Still, for some lenders there are solid reasons to adopt a wait and see approach and possibly skip the hardwired language. These lenders are no less diligent in their desire to do the right thing, but the developments in the LIBOR/SOFR transition are starting to accelerate, with major details still unsettled at this point. Determining how the broad market will handle the transition and keeping a lender’s actions in line with the market without getting ahead of the developments may suggest a more cautious approach.
Continue reading “To Hardwire or Not to Hardwire?”
With the phase out of LIBOR just over a year away and the ARRC having identified the Secured Overnight Financing Rate (SOFR) as its preferred replacement for US dollar loans, it appears that the market has the guidance it needs to make the transition.
Not so fast, say some Main Street banks. SOFR may work for much of the loan market and particularly larger banks that can borrow on a secured basis. However, this does not represent the reality for many smaller and regional banks, which often can borrow only on an unsecured basis. Using SOFR can lead to a mismatch between the borrowing risk that such banks take and the interest they can earn on their loans.
What are such banks to do? Some of them have voiced their support for an alternative LIBOR replacement rate―the American Interbank Offered Rate (AMERIBOR).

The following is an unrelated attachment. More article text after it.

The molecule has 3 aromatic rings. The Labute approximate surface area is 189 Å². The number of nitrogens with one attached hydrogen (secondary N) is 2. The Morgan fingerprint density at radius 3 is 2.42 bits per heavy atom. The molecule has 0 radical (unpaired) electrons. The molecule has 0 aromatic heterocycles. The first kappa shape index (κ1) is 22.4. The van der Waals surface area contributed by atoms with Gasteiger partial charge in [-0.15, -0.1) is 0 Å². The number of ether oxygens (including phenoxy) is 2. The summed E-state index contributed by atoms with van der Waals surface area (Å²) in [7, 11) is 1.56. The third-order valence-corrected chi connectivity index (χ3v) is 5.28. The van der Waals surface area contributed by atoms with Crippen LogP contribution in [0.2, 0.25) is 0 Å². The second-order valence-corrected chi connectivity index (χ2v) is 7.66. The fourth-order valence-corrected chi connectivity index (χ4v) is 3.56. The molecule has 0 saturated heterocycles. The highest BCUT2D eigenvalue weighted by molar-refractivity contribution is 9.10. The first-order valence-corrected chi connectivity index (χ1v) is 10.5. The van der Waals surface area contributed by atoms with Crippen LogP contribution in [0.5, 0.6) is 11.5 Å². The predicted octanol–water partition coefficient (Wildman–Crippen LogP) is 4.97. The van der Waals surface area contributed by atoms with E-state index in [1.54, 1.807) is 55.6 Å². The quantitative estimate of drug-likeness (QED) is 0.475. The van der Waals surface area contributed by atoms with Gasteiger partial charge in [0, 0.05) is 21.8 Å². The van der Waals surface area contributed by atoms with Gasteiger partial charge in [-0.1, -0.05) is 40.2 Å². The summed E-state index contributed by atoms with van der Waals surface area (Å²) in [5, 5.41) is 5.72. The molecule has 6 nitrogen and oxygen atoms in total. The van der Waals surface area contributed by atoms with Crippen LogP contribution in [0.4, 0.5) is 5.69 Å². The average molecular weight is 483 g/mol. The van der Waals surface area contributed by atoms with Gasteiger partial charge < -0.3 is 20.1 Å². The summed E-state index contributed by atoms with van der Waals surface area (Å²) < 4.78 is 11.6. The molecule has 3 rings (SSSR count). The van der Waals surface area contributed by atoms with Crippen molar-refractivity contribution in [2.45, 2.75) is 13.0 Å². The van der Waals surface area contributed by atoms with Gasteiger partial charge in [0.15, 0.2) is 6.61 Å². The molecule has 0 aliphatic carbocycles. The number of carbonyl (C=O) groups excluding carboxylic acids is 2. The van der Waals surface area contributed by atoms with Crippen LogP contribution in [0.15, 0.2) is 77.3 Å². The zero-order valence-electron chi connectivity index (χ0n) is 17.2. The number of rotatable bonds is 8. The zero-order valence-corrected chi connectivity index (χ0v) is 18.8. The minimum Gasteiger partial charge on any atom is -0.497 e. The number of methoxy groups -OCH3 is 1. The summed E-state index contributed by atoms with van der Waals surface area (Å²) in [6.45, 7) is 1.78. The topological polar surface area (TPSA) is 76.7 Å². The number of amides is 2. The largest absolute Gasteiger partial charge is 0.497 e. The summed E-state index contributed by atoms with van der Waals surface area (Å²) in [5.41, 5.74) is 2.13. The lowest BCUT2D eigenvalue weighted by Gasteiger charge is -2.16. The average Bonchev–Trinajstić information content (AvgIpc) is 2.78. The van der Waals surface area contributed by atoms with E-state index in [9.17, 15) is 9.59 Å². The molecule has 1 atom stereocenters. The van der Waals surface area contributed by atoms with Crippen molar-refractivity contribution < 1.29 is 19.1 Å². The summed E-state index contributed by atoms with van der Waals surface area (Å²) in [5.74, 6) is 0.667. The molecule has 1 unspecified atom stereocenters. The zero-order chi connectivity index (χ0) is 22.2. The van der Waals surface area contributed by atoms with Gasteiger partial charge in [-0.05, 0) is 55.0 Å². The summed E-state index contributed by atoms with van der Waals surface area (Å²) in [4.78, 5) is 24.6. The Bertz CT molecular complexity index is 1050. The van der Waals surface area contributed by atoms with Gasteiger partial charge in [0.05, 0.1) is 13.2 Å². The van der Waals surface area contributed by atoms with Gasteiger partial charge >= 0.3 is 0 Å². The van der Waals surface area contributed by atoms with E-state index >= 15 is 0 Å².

Continue reading “Is There Room for AMERIBOR in a SOFR Future?”
As we patiently wait for the International Swaps and Derivatives Association (ISDA) to publish its long planned IBOR Fallback Protocol and IBOR Fallback Supplement for interest rate derivatives, we thought we would highlight some recent announcements on the topic.
According to ISDA’s letter on July 22, 2020 to the Alternative Reference Rates Committee (ARRC), ISDA planned to finalize the Protocol and the Supplement by the end of July. On July 29, 2020, ISDA announced that it would publish the Protocol “soon”. This is hardly the first time that things have been delayed, but it’s important to get it right. Among other things, it’s possible that ISDA is still waiting for a positive business review letter from the US Department of Justice and similar feedback from competition authorities in other jurisdictions.
Continue reading “A Hot Issue for a Hot Summer: Time to Understand ISDA IBOR Benchmark Fallbacks”